Impact of White Flight on the Civil Rights Movement

Instructor: Christopher Muscato

Chris has a master's degree in history and teaches at the University of Northern Colorado.

After World War II, Americans moved to the suburbs. This ubiquitous experience wasn't something equally accessible to all, however. In this lesson, we'll examine white flight and its connection to postwar civil rights.

White Flight

The city has played an important role in American lives. Today, the goal of many people is to move to the city, get an apartment, and open a hipster coffee shop or something. In the 1920s, the goal was to move to the city, get a job in a shop, and endorse a local speakeasy. But there have also been times when people moved out of the cities. One of the most notable was in the 1950s and 1960s, when people abandoned the cities in droves and headed out to a new form of American community: the suburb.

But who was moving to the suburbs? This latest iteration of the American dream wasn't one that everyone shared in equally. The exodus of certain Americans from the cities paralleled the arrival of others, and the difference came down to race. After World War II, many African American families abandoned the Jim Crow South and moved into urban centers of the North and West. In fact, from 1940 to 1970, about 4 million African Americans followed this trend. Many more also moved from rural to urban areas within the South. But for every black person to arrive in the city, a white family left. Demographic patterns in the USA were changing, but in very specific and racially defined ways. We call this migration of white families out of the cities white flight.

White Flight and Desegregation

When looking at the trends of white flight, it's hard not to see the influence of racial sentiments. As black people arrived, white people left. For a long time, historians have tried to explain this. Why were white families fleeing the cities? One traditional way to explain this has been the civil rights movement. Black soldiers returning from World War II expected to be treated as heroes alongside white counterparts, but finding segregation still heavily enforced led to a new wave in civil rights that quickly garnered results. President Truman desegregated the American military in 1948, and in 1954 the Supreme Court found segregation of public education to be illegal in the landmark case of Brown v. Board of Education.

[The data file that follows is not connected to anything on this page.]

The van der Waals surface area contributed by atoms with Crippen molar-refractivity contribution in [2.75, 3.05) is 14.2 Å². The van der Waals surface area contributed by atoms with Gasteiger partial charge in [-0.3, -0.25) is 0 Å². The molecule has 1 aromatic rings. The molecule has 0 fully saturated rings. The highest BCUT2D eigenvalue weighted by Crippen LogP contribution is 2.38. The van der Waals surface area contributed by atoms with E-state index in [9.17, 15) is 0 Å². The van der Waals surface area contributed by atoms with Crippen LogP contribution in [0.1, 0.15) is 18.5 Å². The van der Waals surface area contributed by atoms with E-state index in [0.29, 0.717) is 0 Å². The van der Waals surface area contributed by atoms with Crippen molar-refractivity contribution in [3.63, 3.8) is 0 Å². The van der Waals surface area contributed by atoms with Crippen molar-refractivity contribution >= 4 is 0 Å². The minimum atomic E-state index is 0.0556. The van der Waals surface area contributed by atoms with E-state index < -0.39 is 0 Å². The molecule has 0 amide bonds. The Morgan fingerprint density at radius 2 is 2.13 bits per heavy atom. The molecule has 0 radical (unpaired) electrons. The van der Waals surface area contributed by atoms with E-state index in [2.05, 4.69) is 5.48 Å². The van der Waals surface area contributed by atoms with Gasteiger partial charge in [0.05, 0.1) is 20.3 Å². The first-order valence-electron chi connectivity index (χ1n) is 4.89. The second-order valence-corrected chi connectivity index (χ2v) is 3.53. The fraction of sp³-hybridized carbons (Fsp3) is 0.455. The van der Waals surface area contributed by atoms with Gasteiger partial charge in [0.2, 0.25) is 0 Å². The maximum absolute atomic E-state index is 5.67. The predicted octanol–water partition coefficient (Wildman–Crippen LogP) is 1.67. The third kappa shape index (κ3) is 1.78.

Brown v Board was one of the first great triumphs for desegregation

Desegregation threatened to undermine the established social and racial order within many American cities. Throughout the 1950s and 1960s, continued victories for civil rights were met with greater movement of white families from the cities to the suburbs. In this sense, white flight was something of a resistance to the changing racial relations in the United States. It was a way to maintain the status quo.

Desegregation and the Suburbs

However, this doesn't explain all cases of white flight. For one, many cities in the North and West had already legally desegregated public education long before Brown v. Board of Education. On top of that, most cities were so divided into ethnic and racial neighborhoods that a white person was very unlikely to see a black, Asian, or Latino denizen anywhere near their block. So, why leave the cities?

Postwar suburban prosperity was often racially exclusive

The answer is in the postwar economic boom. When soldiers returned from WWII, they were coming back to a country that had endured four years of wartime rationing, and before that a decade of the worst economic depression the country had ever seen. But now the economy was not only finally recovered, but flourishing. Plus, former soldiers had access to home loans, education, or business loans through the GI Bill.

In their eagerness to buy homes, something often unavailable to their parent's generation, these young families flocked to the suburbs, the definitive symbol of postwar prosperity. However, this was the generation that grew up in the Depression; they were scared to lose this security. So, suburbanites started looking for risks that would threaten the value of their suburban homes.

Early on, there was a fear that desegregation would result in lower property values, or would encourage lawmakers to apply inner-city property taxes to the suburbs. This fear was felt particularly by the companies that built and managed these communities. For this reason, suburbanization became something seen largely as a privilege of white Americans. Desegregation posed a risk to the symbol of suburban, postwar prosperity.

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